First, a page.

Michael Gallup, WR, Cowboys

Gallup tore his left ACL on Jan. 2. For his position — given the quickness, side-to-side movement, pivoting and jumping required — stability in the knee is of the utmost importance.

Gallup signed a deal with the Cowboys this offseason, a move some considered risky, especially in tandem with Dallas' trade of Amari Cooperto Cleveland. But if Gallup can return to the level he was playing at before the injury, it should all pay off.

Cowboys re-sign Michael Gallup

 Dallas agreed to send Amari Cooper to Cleveland in exchange for draft compensation. With the trade, the Cowboys opened $16 million in cap space, which they used to re-sign Michael Gallup.

Jameis Winston, QB, Saints

Winston tore his ACL and injured his MCL on Oct. 31 against the Buccaneers. He was playing very well prior to the injury. He has since been rehabbing the knee with plans to return this season, and videos have been released of him running in the Alter-G (a treadmill designed to decrease body weight as needed for rehabilitation).

Winston re-signed with the Saints in March and was named the team’s starter. We will get to see early this season if his hard work on coming back from his injury has paid off.

David Bakhtiari, LT, Green Bay Packers

Bakhtiari was placed on the PUP list to start training camp, likely meaning he needs a little more time to get into football activities at the level he needs to be. The concern, however, is that he tore his ACL back in December 2020 and played in just one game in 2021.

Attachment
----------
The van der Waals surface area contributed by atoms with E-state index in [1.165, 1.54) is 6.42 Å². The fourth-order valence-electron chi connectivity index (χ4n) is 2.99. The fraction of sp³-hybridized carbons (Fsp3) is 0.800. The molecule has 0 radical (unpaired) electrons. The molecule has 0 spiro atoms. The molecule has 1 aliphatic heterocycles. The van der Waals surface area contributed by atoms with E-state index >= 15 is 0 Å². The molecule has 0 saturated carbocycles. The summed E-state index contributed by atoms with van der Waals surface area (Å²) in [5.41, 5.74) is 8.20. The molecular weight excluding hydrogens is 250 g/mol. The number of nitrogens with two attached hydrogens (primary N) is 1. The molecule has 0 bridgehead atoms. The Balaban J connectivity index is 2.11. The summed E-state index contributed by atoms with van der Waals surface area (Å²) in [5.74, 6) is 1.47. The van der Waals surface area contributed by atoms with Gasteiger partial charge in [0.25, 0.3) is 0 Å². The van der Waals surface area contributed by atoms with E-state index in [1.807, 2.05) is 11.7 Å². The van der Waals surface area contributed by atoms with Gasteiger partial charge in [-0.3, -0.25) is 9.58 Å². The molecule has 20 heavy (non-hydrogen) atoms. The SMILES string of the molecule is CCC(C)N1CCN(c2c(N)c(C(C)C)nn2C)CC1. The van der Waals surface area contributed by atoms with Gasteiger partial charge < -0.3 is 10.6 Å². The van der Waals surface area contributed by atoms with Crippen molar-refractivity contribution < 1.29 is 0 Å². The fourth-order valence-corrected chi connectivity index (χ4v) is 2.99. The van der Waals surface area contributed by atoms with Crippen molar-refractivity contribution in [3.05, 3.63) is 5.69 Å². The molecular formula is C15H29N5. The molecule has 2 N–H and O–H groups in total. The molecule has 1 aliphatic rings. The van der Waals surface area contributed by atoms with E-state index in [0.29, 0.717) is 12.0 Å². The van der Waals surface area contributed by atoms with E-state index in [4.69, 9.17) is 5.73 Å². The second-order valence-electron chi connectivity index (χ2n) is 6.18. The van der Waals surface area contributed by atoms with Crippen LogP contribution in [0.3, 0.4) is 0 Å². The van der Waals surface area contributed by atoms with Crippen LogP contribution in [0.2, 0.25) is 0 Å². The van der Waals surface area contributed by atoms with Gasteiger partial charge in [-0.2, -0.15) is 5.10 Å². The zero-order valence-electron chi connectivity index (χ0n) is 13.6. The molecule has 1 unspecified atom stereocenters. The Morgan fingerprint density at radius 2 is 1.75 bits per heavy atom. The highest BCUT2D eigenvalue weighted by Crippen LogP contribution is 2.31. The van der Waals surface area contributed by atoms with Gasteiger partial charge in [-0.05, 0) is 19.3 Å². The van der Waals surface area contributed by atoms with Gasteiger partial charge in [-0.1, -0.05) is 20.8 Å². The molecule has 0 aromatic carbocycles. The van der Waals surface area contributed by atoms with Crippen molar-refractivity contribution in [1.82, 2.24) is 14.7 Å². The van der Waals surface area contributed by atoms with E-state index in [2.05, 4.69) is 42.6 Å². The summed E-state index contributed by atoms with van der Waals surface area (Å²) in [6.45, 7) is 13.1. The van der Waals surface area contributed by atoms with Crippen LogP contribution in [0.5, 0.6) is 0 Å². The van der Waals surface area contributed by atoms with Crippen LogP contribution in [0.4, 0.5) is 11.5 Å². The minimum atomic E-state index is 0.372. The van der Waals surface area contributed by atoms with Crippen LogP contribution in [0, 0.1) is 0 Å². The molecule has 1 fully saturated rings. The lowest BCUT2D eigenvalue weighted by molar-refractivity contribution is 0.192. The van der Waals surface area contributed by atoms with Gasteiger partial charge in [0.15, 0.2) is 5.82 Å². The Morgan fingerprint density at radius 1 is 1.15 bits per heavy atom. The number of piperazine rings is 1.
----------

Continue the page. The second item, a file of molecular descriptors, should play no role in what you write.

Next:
The five-time All-Pro left tackle had an additional surgery on the left knee and has not been able to get back out with his teammates since then. It will be very interesting to see how he progresses considering the team decided to not have him participate in any offseason workouts or minicamp activities so that he would be ready for training camp.

Examining the recovery data

What do return numbers normally look like?

It’s different for each position, as they require different tasks and body mechanics. Secondary and wide-receiver positions are much different from quarterback, which is very different from the offensive and defensive lines.

To drive that point home, we can go to the data to take a closer look at offensive skill positions.

What is an ACL Injury? (Surgery & Recovery)| EXPERT ANALYSIS | Dr Matthew Provencher (@sportsdocmatt) of the @SteadmanClinic